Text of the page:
Imagine what our homes, schools, workplaces, churches, communities would look like if those of us who call ourselves followers of Christ truly exemplified the “noblest and highest form of self-sacrificing love” described in this lesson! What if we each had this love that included every facet of our being and let if flow out to those with whom we come into contact, acting intentionally for the good of other? Indeed, reflecting the way God Himself would act toward His beloved creation…
While we know we cannot create a heaven here on earth, we are to called to be Christ’s ambassadors (2 Corinthians 5:20), which indicates that we are to live as citizens and representatives of heaven within this sinful world. When we pray, “Thy kingdom come,” it is at once both a present and future reality. Indeed, as Walter Rauschenbusch notes in Christianity and the Social Crisis:
The kingdom of God [in Hebrew tradition] was a social and collective hope and it was for this earth. The eternal life [of the Greco-Roman world], was an individualistic hope, and it was not for this earth. The kingdom of God involved the social transformation of humanity. The hope of eternal life, as it was then held, was the desire to escape from this world and be done with it.
How, then, can we properly balance the future hope with the kingdom of God on this present earth?
By demonstrating His love to self. While I’d steer clear of the kind of self-esteem taught within today’s secular society, Christians should not swing so far to the other extreme that they neglect the part of the command to love our neighbor that indicates how, namely “as yourself.” If seen in its proper perspective, this is actually incredibly helpful in our understanding how to love others. As C.S. Lewis describes in his classic Mere Christianity:
Now that I come to think of it, I have not exactly got a feeling of fondness or affection for myself, and I do not even always enjoy my own society. So apparently ‘Love your neighbour’ does not mean ‘feel fond of him’ or ‘find him attractive.’… Do I think well of myself, think myself a nice chap? Well, I am afraid I sometimes do (and those are, no doubt, my worst moments) but that is not why I love myself. In fact it is the other way round: my self-love makes me think myself nice, but thinking myself nice is not why I love myself. So loving my enemies does not apparently mean thinking them nice either…. In my most clear-sighted moments not only do I not think myself a nice man, but I know that I am a very nasty one. I can look at some of the things I have done with horror and loathing. So apparently I am allowed to loathe and hate some of the things my enemies do. Now that I come to think of it, I remember Christian teachers telling me long ago that I must hate a bad man’s actions, but not to hate the bad man: or, as they would say, hate the sin but not the sinner.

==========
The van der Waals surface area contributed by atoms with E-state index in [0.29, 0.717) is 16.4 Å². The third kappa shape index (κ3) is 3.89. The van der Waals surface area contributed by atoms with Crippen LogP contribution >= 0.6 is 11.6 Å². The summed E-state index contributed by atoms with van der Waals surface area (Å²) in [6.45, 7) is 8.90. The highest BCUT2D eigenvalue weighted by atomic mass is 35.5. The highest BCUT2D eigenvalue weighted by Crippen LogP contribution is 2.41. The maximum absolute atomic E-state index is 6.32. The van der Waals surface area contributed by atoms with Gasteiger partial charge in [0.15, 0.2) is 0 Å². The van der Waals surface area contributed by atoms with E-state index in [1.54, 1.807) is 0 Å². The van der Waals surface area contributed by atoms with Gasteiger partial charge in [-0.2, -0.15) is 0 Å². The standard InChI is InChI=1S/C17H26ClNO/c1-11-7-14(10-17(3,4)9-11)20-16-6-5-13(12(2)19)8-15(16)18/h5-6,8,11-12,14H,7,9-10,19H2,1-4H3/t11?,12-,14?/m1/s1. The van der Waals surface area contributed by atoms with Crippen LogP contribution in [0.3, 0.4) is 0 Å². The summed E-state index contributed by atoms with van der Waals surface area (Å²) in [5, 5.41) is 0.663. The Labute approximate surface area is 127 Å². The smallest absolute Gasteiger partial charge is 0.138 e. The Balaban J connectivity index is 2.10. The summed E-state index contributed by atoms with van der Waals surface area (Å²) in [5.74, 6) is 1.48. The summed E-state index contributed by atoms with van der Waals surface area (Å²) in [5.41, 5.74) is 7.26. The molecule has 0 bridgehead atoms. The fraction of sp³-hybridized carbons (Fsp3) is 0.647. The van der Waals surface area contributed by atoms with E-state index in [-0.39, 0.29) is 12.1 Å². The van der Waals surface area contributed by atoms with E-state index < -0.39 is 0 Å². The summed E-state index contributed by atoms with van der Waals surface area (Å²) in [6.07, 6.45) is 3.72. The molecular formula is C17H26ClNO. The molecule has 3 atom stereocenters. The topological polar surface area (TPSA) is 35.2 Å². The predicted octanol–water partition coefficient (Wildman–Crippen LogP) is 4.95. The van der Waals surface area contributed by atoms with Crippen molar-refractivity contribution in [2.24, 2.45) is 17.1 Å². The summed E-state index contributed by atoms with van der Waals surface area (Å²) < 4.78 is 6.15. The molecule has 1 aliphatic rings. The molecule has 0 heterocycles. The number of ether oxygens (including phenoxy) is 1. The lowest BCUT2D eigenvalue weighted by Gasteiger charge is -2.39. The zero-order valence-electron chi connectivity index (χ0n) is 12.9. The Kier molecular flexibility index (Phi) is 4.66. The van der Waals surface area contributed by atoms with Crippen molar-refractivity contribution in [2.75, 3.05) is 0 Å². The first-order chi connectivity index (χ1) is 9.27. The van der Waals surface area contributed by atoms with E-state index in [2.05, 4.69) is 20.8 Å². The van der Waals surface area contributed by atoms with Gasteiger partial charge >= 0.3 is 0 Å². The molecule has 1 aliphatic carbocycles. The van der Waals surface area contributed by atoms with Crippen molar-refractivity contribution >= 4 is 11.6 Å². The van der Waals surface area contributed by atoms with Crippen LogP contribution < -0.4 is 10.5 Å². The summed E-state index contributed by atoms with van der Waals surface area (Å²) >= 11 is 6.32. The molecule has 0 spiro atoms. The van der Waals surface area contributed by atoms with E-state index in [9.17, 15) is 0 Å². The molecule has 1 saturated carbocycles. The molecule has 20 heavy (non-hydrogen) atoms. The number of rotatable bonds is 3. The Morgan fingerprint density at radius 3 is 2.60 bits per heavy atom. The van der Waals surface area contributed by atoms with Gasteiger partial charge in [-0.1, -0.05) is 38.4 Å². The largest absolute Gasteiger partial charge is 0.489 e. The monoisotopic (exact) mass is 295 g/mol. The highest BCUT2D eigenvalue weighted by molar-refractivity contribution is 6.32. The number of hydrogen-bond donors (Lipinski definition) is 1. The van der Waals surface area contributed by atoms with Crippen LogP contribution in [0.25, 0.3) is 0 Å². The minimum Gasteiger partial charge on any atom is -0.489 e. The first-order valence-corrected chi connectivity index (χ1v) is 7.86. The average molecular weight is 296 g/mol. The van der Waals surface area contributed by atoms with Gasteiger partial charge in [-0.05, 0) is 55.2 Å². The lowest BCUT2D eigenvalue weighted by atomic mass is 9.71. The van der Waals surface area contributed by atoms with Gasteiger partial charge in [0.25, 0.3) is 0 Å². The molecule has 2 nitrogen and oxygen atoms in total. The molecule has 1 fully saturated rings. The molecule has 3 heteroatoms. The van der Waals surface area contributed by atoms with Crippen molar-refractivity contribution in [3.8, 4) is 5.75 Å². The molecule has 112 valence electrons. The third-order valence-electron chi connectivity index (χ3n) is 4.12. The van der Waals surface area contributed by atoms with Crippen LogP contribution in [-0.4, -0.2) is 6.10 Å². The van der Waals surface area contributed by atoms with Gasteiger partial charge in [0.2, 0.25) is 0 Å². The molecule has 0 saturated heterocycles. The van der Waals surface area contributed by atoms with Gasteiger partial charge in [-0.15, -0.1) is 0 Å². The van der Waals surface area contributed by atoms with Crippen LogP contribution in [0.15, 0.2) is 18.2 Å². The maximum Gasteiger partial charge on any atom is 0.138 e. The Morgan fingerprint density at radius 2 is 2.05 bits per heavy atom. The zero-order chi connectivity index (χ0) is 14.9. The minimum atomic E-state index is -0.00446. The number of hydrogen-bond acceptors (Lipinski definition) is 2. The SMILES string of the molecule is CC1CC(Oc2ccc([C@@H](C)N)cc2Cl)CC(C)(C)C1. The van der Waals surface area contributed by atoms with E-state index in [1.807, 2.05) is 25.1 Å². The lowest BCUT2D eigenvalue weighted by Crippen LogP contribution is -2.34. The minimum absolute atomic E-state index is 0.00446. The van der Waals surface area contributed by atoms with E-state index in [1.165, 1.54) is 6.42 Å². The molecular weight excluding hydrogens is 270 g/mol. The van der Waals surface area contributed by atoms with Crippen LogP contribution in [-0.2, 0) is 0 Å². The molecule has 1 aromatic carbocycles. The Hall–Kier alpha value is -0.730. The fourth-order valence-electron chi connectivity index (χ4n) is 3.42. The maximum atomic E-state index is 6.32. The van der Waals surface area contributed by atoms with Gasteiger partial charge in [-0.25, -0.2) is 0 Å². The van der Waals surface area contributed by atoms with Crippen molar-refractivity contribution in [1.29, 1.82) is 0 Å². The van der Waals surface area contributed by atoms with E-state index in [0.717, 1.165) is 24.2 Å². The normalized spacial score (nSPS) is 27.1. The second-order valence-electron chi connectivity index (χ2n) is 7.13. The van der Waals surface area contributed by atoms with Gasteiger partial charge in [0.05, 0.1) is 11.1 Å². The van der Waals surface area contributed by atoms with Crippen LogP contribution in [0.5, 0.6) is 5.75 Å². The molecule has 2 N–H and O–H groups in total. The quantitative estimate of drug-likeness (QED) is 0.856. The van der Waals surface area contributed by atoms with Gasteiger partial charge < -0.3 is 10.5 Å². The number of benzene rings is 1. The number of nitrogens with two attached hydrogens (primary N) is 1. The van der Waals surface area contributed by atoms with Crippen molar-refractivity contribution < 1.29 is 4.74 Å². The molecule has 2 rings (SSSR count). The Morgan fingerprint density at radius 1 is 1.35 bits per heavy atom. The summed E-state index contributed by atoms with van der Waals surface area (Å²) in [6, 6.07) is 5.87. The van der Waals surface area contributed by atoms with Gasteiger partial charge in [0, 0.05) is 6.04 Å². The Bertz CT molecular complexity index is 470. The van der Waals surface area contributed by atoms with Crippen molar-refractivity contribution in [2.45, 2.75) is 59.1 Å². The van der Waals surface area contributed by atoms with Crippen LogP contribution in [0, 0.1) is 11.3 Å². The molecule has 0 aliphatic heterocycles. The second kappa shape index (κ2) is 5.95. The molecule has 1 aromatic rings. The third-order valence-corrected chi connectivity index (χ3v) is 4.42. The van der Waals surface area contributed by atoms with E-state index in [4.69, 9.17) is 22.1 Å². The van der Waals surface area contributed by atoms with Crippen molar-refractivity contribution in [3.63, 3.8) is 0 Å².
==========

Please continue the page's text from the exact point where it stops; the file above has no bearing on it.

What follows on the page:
For a long time I used to think this a silly, straw-splitting distinction…. But years later it occurred to me that there was one man to whom I had been doing this all my life — namely myself. However much I might dislike my own cowardice or conceit or greed, I went on loving myself. There had never been the slightest difficulty about it. In fact the very reason why I hated the things was that I loved the man. Just because I loved myself, I was sorry to find that I was the sort of man who did those things.
By demonstrating His love to our neighbor. [Luke 10] When questioned about what must be done to inherit eternal life, Jesus first turned the question back around to the inquirer, who rightly answered about loving one’s neighbor, but then asked, “Who is my neighbor?” It should be noted in Jesus’ response through the parable of the good Samaritan that He did not actually answer who “my neighbor” is, but “reframed the…question…to ‘To whom will I be a neighbor?'” (Frank Tupper, A Scandalous Providence: The Jesus Story of the Compassion of God)
By demonstrating His love to our enemies. There is no more limitation on this command than there is on “loving one’s neighbor” or being one’s “brother’s keeper.” The objection to this often comes from what seems unrealistic in this world — turning the other cheek and appearing “weak.” What must always be remembered, however, is that it’s about the kingdom of God, not the kingdom of this world, or the tyranny of the here and now.
Too often, we fall into the same pattern as the one who questioned Jesus — we ask questions we already know the answer to; questions God has clearly answered. So what does this love we’re called to look like? Look no further than 1 Corinthians 13. Is it easy? No. Can it change the world? Absolutely! Is it worth it? Jesus certainly thought so when He came while we were yet sinners that we might be saved.
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